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Gastroenterology ; 162(7):S-364, 2022.
Article in English | EMBASE | ID: covidwho-1967299


Background: Diarrhea is present in up to 36.6% of patients with COVID-19. The mechanism of SARS-CoV-2-induced diarrhea remains unclear. We hypothesized that enterocyte-enteric neuron interactions were important in SARS-CoV-2-induced diarrhea. SARS-CoV-2 induces endoplasmic reticulum (ER) stress in enterocytes causing the release of Damage Associated Molecular Patterns (DAMPs). The DAMPs then stimulate the release of enteric neurotransmitters that disrupt gut electrolyte homeostasis. The influence of ER stress and enteric neuronderived vasoactive intestinal peptide (VIP) on the expression of Na+/H+ exchanger 3 (NHE3), an important transporter that mediates intestinal Na+/fluid absorption, was further examined. Methods: SARS-CoV-2 propagated in Vero-E6 cells was used to infect Caco-2, a human colon epithelial cell line that expresses SARS-CoV-2 entry receptor ACE2. The expression of ER stress markers, phospho-PERK, Xbp1s, and DAMP proteins, was examined by Western blotting. Primary mouse enteric neurons were treated with a conditioned medium of Caco- 2 cells that were infected with SARS-CoV-2 or treated with tunicamycin. VIP expression by cultured enteric neurons was assessed by RT-qPCR, Western blotting, and ELISA. Membrane expression of NHE3 was determined by surface biotinylation. Results: SARS-CoV-2 infection of Caco-2 cells led to increased expression of phospho-PERK and Xbp1s indicating increased ER stress. Infected Caco-2 cells secreted DAMP proteins, including HSP70 and calreticulin, as revealed by proteomic and Western analyses. The expression of VIP mRNA in enteric neurons was up-regulated after treatment with a conditioned medium of SARS-CoV-2- infected Caco-2 cells (Mock, 1 ± 0.0885;and SARS-CoV-2, 1.351 ± 0.020, P=.005). CD91, a receptor for HSP70 and calreticulin, is abundantly expressed in cultured mouse and human enteric neurons and was up-regulated by a conditioned medium of SARS-CoV-2-infected Caco-2 cells. Tunicamycin, an inducer of ER stress, also induced the secretion of HSP70 and calreticulin, mimicking SARS-CoV-2 infection. Moreover, co-culture of enteric neurons with tunicamycin-treated Caco-2 cells stimulated VIP production as determined by ELISA. Co-treatment of Caco-2 cells with tunicamycin (apical) and VIP (basolateral) induced a synergistic decrease in the membrane expression of NHE3. Conclusions: Our findings demonstrate that SARS-CoV-2 infection of enterocytes leads to ER stress and the release of DAMPs that up-regulate the expression and release of VIP by enteric neurons. The presence of ER stress together with the secreted VIP, in turn, inhibits fluid absorption through the downregulation of brush-border membrane expression of NHE3 in the enterocytes. These data highlight epithelial-neuronal crosstalk in COVID-19 related diarrhea. (Figure Presented)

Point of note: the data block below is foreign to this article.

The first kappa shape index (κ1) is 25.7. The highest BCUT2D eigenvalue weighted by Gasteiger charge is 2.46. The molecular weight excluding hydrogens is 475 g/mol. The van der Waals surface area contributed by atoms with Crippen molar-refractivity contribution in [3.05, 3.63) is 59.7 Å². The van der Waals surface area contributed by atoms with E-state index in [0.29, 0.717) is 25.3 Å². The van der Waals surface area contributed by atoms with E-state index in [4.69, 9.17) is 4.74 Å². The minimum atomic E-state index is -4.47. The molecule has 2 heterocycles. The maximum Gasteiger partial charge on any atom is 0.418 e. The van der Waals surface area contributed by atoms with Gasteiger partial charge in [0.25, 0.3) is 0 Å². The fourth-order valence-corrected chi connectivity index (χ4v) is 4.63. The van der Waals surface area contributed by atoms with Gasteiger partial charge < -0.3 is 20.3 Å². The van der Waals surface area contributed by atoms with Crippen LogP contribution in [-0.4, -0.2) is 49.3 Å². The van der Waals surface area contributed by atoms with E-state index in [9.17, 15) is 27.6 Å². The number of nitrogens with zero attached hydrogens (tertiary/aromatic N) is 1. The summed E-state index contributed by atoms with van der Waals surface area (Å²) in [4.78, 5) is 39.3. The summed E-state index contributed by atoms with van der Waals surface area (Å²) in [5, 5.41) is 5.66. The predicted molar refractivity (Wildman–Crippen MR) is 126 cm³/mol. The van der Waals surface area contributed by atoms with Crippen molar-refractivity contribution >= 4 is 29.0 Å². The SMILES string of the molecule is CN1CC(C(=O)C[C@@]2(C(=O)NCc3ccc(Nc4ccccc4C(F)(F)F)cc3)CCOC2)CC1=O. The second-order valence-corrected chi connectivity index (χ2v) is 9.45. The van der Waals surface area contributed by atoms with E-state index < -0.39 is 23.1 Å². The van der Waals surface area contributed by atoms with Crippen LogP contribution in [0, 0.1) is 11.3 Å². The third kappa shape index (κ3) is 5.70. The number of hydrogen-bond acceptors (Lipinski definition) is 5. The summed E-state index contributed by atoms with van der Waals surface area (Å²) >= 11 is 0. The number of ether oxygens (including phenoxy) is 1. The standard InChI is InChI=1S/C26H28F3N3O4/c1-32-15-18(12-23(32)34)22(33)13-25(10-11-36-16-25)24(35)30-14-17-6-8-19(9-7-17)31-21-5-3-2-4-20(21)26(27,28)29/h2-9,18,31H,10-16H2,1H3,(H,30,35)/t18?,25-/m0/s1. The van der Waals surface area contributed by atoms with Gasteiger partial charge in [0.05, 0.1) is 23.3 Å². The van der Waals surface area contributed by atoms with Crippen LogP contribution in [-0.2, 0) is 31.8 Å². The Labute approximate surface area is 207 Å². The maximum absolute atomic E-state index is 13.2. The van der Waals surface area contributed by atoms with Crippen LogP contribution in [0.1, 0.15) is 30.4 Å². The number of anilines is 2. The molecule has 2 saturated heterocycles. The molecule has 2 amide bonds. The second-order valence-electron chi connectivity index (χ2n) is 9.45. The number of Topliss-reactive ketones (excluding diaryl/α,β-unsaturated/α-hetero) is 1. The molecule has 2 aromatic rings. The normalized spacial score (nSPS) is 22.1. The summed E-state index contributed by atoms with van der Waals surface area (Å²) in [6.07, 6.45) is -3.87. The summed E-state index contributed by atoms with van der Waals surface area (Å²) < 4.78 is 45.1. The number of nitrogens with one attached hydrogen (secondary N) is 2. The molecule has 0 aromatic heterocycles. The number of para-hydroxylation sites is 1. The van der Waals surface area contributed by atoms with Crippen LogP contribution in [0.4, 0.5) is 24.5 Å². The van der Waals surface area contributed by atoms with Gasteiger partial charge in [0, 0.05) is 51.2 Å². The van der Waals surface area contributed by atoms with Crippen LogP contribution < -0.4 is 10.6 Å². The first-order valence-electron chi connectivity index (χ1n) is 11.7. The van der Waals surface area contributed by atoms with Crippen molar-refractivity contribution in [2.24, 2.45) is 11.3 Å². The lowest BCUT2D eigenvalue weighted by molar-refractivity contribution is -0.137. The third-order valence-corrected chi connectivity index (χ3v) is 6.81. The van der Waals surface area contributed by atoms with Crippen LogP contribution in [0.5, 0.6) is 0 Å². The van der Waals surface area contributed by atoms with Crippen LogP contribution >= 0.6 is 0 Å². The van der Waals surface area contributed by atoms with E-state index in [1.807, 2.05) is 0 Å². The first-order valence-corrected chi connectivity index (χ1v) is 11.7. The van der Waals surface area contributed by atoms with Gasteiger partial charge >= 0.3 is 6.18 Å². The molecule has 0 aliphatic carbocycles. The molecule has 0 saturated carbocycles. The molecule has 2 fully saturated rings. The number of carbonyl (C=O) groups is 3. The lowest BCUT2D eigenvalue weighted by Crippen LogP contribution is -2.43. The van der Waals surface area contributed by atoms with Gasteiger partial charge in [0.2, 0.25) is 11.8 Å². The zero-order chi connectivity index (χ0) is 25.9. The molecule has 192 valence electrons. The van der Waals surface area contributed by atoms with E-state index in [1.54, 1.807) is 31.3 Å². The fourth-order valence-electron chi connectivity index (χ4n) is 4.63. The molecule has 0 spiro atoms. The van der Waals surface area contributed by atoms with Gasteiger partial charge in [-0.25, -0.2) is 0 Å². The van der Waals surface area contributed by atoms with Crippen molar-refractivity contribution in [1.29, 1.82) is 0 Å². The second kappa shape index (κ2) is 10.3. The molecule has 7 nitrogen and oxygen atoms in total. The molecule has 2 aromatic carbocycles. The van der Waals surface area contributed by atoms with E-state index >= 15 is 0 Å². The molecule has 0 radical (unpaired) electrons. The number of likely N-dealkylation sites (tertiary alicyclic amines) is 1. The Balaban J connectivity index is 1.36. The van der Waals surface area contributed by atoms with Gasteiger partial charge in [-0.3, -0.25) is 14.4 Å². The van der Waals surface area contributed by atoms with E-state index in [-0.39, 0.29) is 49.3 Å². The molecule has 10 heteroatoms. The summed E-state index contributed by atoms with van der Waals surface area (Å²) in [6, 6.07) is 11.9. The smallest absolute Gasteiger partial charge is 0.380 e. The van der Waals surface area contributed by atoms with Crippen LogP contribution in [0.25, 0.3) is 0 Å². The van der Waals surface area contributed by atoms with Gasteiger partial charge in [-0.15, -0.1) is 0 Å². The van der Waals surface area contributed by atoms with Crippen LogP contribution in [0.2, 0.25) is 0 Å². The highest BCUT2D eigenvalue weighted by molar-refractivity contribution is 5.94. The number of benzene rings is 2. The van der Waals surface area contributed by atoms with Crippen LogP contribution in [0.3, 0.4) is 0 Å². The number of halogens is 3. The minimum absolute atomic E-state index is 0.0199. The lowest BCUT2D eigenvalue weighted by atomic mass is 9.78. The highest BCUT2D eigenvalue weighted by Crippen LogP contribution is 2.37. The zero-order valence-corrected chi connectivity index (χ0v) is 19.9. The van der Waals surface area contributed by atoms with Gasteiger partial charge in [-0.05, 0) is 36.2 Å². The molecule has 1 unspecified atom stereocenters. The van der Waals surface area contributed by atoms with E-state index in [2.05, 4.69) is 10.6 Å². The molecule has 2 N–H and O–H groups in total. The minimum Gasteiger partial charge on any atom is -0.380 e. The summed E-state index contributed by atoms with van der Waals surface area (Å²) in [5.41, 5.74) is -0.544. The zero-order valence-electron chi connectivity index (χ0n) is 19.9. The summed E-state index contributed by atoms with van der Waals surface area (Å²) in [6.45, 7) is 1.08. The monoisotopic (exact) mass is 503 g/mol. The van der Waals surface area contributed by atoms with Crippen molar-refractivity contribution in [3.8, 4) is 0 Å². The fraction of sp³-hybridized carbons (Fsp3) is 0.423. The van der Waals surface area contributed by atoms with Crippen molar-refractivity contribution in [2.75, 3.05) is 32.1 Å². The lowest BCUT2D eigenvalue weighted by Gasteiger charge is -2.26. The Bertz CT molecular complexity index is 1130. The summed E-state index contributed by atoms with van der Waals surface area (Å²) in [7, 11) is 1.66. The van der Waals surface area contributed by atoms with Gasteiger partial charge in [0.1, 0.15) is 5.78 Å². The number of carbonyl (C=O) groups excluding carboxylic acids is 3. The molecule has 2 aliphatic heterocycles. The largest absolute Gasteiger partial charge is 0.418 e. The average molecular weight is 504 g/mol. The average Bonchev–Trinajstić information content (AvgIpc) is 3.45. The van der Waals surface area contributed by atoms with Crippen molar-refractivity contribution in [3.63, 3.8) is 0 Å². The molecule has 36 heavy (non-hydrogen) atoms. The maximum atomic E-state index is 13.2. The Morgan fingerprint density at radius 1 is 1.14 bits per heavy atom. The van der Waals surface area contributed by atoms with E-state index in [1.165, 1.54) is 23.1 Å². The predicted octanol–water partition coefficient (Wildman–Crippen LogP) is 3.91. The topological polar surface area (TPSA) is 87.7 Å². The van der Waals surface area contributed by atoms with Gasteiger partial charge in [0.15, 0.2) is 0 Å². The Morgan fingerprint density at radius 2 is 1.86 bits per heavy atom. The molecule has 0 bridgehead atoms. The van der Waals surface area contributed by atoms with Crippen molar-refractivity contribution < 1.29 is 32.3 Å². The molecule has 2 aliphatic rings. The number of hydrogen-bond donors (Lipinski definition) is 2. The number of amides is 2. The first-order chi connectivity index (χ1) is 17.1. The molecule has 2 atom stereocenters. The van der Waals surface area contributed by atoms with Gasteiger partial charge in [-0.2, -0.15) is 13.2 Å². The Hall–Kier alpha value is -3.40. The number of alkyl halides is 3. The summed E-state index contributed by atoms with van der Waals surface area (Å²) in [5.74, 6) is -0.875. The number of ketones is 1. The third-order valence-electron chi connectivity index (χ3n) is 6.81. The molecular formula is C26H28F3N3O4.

Gastroenterology ; 160(6):S-233-S-234, 2021.
Article in English | EMBASE | ID: covidwho-1594011


Background: Up to 36.6% of COVID-19 patients have diarrheal symptoms and 48.1% test positive for SARS-CoV-2 via stool test. The mechanism of SARS-CoV-2-associated diarrhea remains poorly understood. We hypothesize that crosstalk between enterocytes and the enteric nervous system (ENS) plays a critical role in the pathogenesis of COVID-19-associated diarrhea. We studied the effects of SARS-CoV-2 on induction of endoplasmic reticulum (ER) stress and release of Damage Associated Molecular Patterns (DAMPs), which act on enteric neurons and stimulate the production of neurotransmitters. The influence of ER stress and enteric neuron-derived vasoactive intestinal peptide (VIP) on the expression of electrolyte transporter Na+/H+ exchanger 3 (NHE3) was also examined. Methods: SARS-CoV-2 (2019-nCoV/USA-WA1/2020) was propagated in Vero-E6 cells. Caco-2, a human colon epithelial cell line, expresses the essential SARS-CoV-2 entry receptor ACE2 and was thus used for infection (MOI, ~0.01). We used Western blotting to assess the expression of ER stress (phospho-PERK and Xbp1s) and DAMP (HMGB1) markers at 48 hours post-infection. Primary mouse enteric neurons were co-cultured with Caco-2 cells, pre-treated for 24 hours with 2 μM tunicamycin to induce ER stress. Supernatants from enteric neurons were used to assess the expression of VIP by ELISA. Primary enteric neurons were treated with HMGB1 or ATP (another form of DAMPs), and the expression of c-FOS, a marker of neuronal activity, was determined by Western blotting and immunofluorescence staining. Results: We found that SARS-CoV-2 infection of Caco-2 cells led to increased expression of phospho-PERK and Xbp1s. Compared to uninfected control, infected Caco-2 cells secreted HMGB1 into culture media, indicating epithelial production of DAMPs in response to SARS-CoV-2 infection. Tunicamycin was used to induce ER-stress and secretion of HMGB1 by Caco-2, mimicking SARS-CoV-2 infection. Importantly, enteric neurons co-cultured with tunicamycin-treated Caco-2 cells secreted significantly higher levels of VIP. Treating Caco-2 cells with tunicamycin or VIP on the basolateral side led to decreased surface NHE3 expression, suggesting a potential impairment of intestinal electrolyte/fluid absorption. More-over, HMGB1 and ATP both increased the expression of phospho-c-FOS in cultured enteric neurons, indicating DAMP-induced neuronal activation. Conclusions: Our findings demon-strate that enterocytes infected by SARS-CoV-2 release DAMPs with the capacity to induce VIP secretion by the enteric neurons, which in turn acts on enterocytes and inhibits apical localization of NHE3. These findings establish basic mechanisms relevant to diarrheal disease in COVID-19 patients and identify potential targets for the treatment of SARS-CoV-2 infection of the gastrointestinal tract.